Car lift bay for hourly rental


#1

As a frequent auto repair enthusiast, I miss having access to a car lift where I can take my car and work with my own tools. Are there lift bay rentals in the Boston suburbs?

Thank you


#2

Tom and Ray had such a venture many years ago as did many other places in other areas, but I imagine insurance companies of today would run screaming for the hills with their hands over their ears at the merest mention of such an idea.


#3

They’ve mostly been done away with by the lawyers and Insurance Companies.


#4

To make any money, the building owner would have to charge more that most DIYers would be willing to pay…


#5

Apparently Tom & Ray discovered they were spending too much of their time helping customers reassemble their cars - just so they could get the car off the lift and out the door and get the next paying customer in.

The idea was good on paper, but in practice it was far from profitable.


#6

One of those types of places opened up near here about 20 years ago and only lasted 4 or 5 months.

The big issue was that these DIYers would rent a stall thinking they could knock something out pretty quickly and as per the usual when it comes to automotive problems, discovered Murphy’s Law takes hold pretty regularly. True back then and would be even more true now due to the vastly increased complexity of all cars.

Throw in their lack of expertise on top of this and they would often spend more on stall rent than they would if they had just paid someone to do the repair in the first place.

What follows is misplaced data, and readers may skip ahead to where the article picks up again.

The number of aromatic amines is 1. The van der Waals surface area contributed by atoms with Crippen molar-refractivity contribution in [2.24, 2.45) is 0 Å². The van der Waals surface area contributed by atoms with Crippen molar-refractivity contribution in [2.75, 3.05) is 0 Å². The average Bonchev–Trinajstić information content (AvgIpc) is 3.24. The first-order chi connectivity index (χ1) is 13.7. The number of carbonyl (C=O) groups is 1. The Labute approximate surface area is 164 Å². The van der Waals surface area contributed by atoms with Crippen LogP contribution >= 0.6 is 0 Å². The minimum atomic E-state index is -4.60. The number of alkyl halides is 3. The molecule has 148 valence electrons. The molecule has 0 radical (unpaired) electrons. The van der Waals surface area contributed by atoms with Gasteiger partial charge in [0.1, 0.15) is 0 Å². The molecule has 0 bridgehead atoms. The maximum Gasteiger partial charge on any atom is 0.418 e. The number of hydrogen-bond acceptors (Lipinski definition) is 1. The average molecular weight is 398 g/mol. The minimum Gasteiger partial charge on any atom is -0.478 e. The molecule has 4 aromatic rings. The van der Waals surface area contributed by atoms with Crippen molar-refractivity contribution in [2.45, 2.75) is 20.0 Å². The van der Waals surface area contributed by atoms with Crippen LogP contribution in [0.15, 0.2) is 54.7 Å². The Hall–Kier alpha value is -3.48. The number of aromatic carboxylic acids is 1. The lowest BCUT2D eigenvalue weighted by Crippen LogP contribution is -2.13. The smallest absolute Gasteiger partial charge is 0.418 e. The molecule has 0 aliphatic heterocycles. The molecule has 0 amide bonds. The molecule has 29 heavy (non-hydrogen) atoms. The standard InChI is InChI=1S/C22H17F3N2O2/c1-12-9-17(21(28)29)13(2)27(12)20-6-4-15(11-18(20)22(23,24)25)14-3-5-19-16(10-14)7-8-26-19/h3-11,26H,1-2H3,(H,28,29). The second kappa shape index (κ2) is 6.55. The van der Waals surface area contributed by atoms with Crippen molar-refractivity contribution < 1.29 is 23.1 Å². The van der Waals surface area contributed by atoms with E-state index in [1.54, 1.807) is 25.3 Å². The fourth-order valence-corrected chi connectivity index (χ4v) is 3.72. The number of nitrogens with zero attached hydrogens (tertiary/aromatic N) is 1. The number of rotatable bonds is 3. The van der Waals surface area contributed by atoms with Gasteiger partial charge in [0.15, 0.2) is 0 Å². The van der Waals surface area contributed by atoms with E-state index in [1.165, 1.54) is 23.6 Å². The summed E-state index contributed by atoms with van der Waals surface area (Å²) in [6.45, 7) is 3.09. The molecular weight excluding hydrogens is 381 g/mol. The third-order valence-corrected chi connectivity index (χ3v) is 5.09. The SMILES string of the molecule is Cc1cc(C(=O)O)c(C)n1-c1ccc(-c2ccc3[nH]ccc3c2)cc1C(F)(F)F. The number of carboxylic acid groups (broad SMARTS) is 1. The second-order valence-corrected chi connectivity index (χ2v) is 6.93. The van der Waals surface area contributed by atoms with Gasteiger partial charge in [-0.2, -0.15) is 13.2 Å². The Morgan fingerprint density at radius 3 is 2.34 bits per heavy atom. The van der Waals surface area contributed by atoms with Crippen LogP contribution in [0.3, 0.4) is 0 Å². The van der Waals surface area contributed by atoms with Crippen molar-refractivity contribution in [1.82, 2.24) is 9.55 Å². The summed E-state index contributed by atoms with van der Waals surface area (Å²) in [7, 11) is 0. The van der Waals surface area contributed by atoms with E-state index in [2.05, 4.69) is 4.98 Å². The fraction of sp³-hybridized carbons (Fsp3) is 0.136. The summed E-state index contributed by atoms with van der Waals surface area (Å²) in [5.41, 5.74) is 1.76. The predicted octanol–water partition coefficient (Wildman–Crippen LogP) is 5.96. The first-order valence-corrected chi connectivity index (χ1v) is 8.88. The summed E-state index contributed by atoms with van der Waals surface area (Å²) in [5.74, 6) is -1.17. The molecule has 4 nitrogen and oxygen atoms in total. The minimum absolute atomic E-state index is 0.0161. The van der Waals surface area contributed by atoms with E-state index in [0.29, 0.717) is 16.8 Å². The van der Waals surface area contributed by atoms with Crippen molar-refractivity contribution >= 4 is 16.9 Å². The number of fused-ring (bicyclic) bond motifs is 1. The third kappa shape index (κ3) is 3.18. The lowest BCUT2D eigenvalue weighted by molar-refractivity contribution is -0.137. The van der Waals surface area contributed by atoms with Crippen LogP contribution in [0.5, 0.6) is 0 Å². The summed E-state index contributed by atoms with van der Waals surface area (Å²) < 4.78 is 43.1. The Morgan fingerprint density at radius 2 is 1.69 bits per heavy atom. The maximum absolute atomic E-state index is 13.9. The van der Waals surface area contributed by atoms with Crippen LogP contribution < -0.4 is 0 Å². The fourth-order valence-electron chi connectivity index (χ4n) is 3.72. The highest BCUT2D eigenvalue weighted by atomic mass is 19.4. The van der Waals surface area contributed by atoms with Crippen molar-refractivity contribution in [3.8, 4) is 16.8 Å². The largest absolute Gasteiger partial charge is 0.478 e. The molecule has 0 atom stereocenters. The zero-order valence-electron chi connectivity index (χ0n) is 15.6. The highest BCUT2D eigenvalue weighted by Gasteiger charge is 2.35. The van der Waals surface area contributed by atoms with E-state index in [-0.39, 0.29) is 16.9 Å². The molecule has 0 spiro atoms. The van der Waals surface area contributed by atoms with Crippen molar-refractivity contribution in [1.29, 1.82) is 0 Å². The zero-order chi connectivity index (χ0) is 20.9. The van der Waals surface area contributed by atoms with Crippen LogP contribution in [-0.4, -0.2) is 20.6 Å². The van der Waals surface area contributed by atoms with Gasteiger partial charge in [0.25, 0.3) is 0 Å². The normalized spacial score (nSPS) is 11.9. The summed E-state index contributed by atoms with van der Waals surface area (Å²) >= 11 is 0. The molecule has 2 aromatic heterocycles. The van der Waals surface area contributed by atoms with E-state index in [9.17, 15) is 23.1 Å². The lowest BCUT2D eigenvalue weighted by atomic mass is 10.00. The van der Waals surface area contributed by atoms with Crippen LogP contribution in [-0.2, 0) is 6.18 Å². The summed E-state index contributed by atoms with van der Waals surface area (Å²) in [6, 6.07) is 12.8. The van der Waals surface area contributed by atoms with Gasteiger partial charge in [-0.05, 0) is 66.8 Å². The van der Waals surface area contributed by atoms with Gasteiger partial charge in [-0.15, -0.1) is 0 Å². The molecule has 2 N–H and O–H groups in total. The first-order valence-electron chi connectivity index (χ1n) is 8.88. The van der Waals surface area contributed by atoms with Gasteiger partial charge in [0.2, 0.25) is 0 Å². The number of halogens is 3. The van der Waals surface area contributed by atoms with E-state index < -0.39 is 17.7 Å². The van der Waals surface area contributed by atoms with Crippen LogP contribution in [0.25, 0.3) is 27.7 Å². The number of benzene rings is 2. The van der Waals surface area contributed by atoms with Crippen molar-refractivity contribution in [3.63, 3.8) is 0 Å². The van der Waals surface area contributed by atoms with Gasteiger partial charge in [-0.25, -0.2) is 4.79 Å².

#7

Had NOTHING to do with Lawyers or the Insurance companies.

Has EVERYTHING to do with no PROFIT. The cost of renting a bay would be almost as expensive as someone having a mechanic doing the work for them. If I had a place like that with lets say 10 bays (which would be HUGE). In order for me to cover my expenses and make a profit (lets say 50k/yr)…I’d have to have every single bay rented nearly 90% of the time at about $50/hr.


#8

And the reason you would have to charge $50 per hour is to cover the liability insurance.
It’s ALL about lawyers and insurance in business. You’re talking letting someone with unknown training and experience work on a 3000+ pound vehicle that is precariously perched above them with air tools and hand tools. It is a liability nightmare.
Liability insurance and tort exposure in a high risk venture have EVERYTHING to do with making a profit.


#9

And the reason you would have to charge $50 per hour is to cover the liability insurance.